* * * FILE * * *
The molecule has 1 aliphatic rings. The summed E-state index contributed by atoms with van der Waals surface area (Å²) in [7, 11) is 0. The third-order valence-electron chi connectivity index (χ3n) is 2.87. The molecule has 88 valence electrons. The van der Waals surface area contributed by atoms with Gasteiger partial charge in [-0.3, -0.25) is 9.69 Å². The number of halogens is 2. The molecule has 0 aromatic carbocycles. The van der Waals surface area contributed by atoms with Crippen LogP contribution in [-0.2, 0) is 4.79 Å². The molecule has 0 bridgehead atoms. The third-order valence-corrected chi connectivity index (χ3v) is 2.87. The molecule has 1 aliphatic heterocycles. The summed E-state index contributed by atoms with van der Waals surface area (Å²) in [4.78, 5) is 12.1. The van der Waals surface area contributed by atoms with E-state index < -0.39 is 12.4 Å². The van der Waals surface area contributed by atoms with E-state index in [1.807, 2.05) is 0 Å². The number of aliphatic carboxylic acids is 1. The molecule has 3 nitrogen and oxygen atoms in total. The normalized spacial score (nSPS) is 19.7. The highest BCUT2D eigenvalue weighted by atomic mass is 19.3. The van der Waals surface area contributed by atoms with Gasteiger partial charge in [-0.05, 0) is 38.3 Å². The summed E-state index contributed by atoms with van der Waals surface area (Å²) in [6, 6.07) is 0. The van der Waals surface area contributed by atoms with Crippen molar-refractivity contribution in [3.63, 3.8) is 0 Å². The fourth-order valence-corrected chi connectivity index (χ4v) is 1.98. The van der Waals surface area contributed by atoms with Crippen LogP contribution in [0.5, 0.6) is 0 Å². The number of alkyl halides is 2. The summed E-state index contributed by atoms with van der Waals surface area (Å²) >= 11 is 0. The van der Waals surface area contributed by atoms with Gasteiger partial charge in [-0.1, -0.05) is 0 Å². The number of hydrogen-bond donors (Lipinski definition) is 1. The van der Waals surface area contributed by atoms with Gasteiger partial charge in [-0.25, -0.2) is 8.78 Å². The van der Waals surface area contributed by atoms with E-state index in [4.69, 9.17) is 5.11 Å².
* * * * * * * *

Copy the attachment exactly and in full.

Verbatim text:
The molecule has 1 aliphatic rings. The summed E-state index contributed by atoms with van der Waals surface area (Å²) in [7, 11) is 0. The third-order valence-electron chi connectivity index (χ3n) is 2.87. The molecule has 88 valence electrons. The van der Waals surface area contributed by atoms with Gasteiger partial charge in [-0.3, -0.25) is 9.69 Å². The number of halogens is 2. The molecule has 0 aromatic carbocycles. The van der Waals surface area contributed by atoms with Crippen LogP contribution in [-0.2, 0) is 4.79 Å². The molecule has 0 bridgehead atoms. The third-order valence-corrected chi connectivity index (χ3v) is 2.87. The molecule has 1 aliphatic heterocycles. The summed E-state index contributed by atoms with van der Waals surface area (Å²) in [4.78, 5) is 12.1. The van der Waals surface area contributed by atoms with E-state index < -0.39 is 12.4 Å². The van der Waals surface area contributed by atoms with E-state index in [1.807, 2.05) is 0 Å². The number of aliphatic carboxylic acids is 1. The molecule has 3 nitrogen and oxygen atoms in total. The normalized spacial score (nSPS) is 19.7. The highest BCUT2D eigenvalue weighted by atomic mass is 19.3. The van der Waals surface area contributed by atoms with Gasteiger partial charge in [-0.05, 0) is 38.3 Å². The summed E-state index contributed by atoms with van der Waals surface area (Å²) in [6, 6.07) is 0. The van der Waals surface area contributed by atoms with Crippen molar-refractivity contribution in [3.63, 3.8) is 0 Å². The fourth-order valence-corrected chi connectivity index (χ4v) is 1.98. The van der Waals surface area contributed by atoms with Crippen LogP contribution in [0.5, 0.6) is 0 Å². The number of alkyl halides is 2. The summed E-state index contributed by atoms with van der Waals surface area (Å²) >= 11 is 0. The van der Waals surface area contributed by atoms with Gasteiger partial charge in [-0.1, -0.05) is 0 Å². The number of hydrogen-bond donors (Lipinski definition) is 1. The van der Waals surface area contributed by atoms with Gasteiger partial charge in [-0.25, -0.2) is 8.78 Å². The van der Waals surface area contributed by atoms with E-state index in [4.69, 9.17) is 5.11 Å².